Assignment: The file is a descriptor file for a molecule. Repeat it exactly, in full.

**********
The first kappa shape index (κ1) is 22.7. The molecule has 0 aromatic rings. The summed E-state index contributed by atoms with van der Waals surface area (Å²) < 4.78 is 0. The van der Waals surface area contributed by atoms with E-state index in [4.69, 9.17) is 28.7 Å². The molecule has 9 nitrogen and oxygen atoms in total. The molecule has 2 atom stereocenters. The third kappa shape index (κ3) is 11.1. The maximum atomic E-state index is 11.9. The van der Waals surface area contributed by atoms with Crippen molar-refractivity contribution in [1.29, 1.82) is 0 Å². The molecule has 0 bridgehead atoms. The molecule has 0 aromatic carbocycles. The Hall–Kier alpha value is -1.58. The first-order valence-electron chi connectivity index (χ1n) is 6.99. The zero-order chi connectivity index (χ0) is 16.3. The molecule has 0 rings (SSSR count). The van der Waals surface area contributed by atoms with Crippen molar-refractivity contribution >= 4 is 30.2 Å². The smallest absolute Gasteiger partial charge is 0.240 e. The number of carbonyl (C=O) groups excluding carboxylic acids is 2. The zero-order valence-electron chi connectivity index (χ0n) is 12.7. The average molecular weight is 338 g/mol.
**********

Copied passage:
The first kappa shape index (κ1) is 22.7. The molecule has 0 aromatic rings. The summed E-state index contributed by atoms with van der Waals surface area (Å²) < 4.78 is 0. The van der Waals surface area contributed by atoms with E-state index in [4.69, 9.17) is 28.7 Å². The molecule has 9 nitrogen and oxygen atoms in total. The molecule has 2 atom stereocenters. The third kappa shape index (κ3) is 11.1. The maximum atomic E-state index is 11.9. The van der Waals surface area contributed by atoms with Crippen molar-refractivity contribution in [1.29, 1.82) is 0 Å². The molecule has 0 bridgehead atoms. The molecule has 0 aromatic carbocycles. The Hall–Kier alpha value is -1.58. The first-order valence-electron chi connectivity index (χ1n) is 6.99. The zero-order chi connectivity index (χ0) is 16.3. The molecule has 0 rings (SSSR count). The van der Waals surface area contributed by atoms with Crippen molar-refractivity contribution >= 4 is 30.2 Å². The smallest absolute Gasteiger partial charge is 0.240 e. The number of carbonyl (C=O) groups excluding carboxylic acids is 2. The zero-order valence-electron chi connectivity index (χ0n) is 12.7. The average molecular weight is 338 g/mol.